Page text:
My job as an abduction country officer in the Office of Children's Issues is rewarding and challenging. International Parental Child Abduction (IPCA) cases are usually complicated, often heartbreaking, but also gratifying. Much work is involved in ensuring the return of a child, which may even be through a voluntary resolution between the parents. This is a snapshot of my "average" day.
The mission of the Office of Children's Issues Abduction Division is to assist in the resolution of international parental child abduction cases. In many countries, the Hague Abduction Convention is the primary vehicle to do so. Our office serves as the United States Central Authority (USCA) under the Convention. In this role, we oversee the implementation of the Convention in the United States, and we connect individuals in other countries to various resources in the United States.
I handle cases of children who have been abducted from another country into the United States, and I work with the "left-behind parents" who reside in other countries. I hear many heartbreaking stories from parents about the reported abduction, but they all have one similarity: one parent -- the "taking parent" -- has reportedly left with the child and the parent calling me -- the "left-behind parent" -- wants the child returned. Not long ago, I received a call from a mother who was terrified that she would never see her two children again. The mother is a Mexican citizen and her children are dual citizens of the United States and Mexico, where they have lived their entire lives. She told me that the father went on vacation with the girls to the United States and never returned. I listened to her story and gathered the facts of the case to determine what assistance our office could provide. I explained to the mother the basics of the Convention and the steps in filing the Hague Convention application, which is a formal request for the children's return.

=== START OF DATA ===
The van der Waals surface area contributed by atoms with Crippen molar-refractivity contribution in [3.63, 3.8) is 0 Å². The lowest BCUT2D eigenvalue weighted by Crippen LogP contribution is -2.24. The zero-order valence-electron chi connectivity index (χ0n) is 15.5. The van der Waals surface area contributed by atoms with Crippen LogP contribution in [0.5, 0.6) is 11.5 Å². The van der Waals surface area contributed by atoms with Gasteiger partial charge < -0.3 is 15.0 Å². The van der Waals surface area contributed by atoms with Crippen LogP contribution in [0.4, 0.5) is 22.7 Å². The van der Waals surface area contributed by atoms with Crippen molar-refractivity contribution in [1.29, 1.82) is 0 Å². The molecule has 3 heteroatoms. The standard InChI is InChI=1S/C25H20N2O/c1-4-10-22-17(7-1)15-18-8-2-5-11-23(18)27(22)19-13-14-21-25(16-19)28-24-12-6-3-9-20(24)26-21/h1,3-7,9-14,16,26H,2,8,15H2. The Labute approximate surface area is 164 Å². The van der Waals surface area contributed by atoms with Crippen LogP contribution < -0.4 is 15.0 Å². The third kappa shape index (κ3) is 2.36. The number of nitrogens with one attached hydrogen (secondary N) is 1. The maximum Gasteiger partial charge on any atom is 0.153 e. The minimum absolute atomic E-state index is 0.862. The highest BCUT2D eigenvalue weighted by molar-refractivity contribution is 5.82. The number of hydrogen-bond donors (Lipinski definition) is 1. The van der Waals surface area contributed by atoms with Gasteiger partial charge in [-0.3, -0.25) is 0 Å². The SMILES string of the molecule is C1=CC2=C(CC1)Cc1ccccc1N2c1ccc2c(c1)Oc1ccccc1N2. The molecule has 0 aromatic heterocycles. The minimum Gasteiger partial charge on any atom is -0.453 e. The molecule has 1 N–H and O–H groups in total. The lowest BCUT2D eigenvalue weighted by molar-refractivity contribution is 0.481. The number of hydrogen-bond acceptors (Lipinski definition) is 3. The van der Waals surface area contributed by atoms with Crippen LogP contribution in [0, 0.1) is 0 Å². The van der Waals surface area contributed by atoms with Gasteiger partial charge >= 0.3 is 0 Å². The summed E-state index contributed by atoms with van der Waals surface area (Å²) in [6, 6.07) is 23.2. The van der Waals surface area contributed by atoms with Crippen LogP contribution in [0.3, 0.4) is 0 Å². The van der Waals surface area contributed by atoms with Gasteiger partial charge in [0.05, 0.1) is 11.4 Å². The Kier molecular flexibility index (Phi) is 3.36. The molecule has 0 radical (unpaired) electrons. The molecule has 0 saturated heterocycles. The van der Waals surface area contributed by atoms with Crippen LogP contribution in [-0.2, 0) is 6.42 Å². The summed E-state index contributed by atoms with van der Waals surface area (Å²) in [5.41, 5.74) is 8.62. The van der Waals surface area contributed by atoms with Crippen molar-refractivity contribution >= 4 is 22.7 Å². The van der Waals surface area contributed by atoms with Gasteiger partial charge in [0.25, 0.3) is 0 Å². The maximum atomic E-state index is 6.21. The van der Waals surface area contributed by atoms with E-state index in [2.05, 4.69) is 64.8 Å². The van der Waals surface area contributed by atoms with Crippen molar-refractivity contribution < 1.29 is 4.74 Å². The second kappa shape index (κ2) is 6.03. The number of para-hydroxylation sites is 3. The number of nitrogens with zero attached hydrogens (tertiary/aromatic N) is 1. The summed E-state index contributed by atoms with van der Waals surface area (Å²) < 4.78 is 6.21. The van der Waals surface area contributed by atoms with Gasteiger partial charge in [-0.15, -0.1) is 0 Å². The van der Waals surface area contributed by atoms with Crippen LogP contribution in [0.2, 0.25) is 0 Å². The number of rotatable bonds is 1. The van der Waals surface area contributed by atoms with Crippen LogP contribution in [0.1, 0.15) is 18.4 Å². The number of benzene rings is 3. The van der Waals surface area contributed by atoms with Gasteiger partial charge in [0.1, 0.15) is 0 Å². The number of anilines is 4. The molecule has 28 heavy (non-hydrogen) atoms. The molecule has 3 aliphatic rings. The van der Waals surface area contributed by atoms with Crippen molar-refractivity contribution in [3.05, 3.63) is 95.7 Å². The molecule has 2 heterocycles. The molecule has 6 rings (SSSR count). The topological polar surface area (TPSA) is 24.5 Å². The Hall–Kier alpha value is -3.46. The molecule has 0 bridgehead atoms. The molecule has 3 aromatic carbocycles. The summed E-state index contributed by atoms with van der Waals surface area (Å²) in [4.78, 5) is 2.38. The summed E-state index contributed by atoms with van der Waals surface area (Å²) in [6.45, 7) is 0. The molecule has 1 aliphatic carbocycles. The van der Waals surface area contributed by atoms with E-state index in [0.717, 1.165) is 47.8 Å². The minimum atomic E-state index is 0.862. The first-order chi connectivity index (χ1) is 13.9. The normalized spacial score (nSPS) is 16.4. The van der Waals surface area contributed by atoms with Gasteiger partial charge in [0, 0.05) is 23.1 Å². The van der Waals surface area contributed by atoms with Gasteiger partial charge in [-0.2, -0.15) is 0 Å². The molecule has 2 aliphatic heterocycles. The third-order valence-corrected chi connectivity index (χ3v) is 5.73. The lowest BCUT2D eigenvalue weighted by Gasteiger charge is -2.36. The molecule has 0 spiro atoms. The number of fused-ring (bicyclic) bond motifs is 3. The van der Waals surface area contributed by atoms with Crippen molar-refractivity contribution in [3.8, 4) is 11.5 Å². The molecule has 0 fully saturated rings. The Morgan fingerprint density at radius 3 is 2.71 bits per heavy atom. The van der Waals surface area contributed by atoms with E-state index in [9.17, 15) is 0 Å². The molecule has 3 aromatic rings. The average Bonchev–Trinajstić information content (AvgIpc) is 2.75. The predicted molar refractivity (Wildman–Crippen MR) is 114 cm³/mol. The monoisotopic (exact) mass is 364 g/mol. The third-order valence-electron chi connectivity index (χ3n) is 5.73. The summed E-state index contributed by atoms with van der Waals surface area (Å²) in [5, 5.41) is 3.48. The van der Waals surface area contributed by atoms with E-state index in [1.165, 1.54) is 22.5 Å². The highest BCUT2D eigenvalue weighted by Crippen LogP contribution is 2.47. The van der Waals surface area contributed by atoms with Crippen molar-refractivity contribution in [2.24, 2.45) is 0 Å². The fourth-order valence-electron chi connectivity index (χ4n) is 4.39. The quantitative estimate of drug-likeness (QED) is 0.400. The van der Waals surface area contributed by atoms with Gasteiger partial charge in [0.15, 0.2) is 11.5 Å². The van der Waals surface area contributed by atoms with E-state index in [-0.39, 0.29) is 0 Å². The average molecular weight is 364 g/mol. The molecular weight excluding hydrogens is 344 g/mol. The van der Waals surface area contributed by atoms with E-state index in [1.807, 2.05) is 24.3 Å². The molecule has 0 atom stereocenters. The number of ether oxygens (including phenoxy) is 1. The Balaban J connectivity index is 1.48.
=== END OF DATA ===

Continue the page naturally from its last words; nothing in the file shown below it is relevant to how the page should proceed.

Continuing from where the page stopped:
The mother submitted a Hague application alleging the abduction of her daughters by their father. Shortly thereafter, I learned that the father was living in the United States. I confirmed his address, determined that the children were attending school, and discovered that a custody petition was pending in a U.S. court. I immediately sent the court an Article 16 letter (the article in the Convention that requires a court to stay, or not decide, on custody until the Convention matter is resolved) to inform the judge that a Convention case was pending. After these matters were taken care of, I worked on the mother's legal assistance request, as our office maintains a list of volunteer attorneys who are willing to assist in these cases. Processing the mother's Hague Convention application, reviewing her paperwork, coordinating with the government of Mexico, confirming her children's location, forwarding the Article 16 letter to the judge, and submitting the file to the Legal Assistance Coordinator all took one day. In this case, we were lucky because we were able to locate the father and children very quickly. In other cases, it can take months and even years to confirm the location of a taking parent and child.
Let's fast forward to the next steps and end result of this case: I sent a letter notifying the U.S. Embassy in Mexico City about the hearing, and they adjudicated the visa application through normal procedures. The mother was granted a non-immigrant visa to travel to the United States to participate in the hearing, where the judge ordered the return of the children. The following day, the mother and children returned safely to Mexico.
This is just one example of the types of abduction cases my colleagues and I see every day. In this particular case, the process was efficient with very few obstacles. Unfortunately, no two international parental child abduction cases are alike. As abduction officers, we must be ready for any curve balls that might come our way and determine the best ways to facilitate the movement of a case as expeditiously as possible. Our job is not to advocate for the taking parent or the left-behind parent. Rather, our job is to ensure that for incoming cases, the Hague Convention works properly in the United States and for cases of children leaving the United States that our treaty partners abide by the Convention's principles.
In recognition of National Missing Children's Day on May 25, the Office of Children's Issues and U.S. embassies and consulates around the world will hold special programs and events to raise awareness about international parental child abduction. Visit travel.state.gov for more information about IPCA and available prevention measures.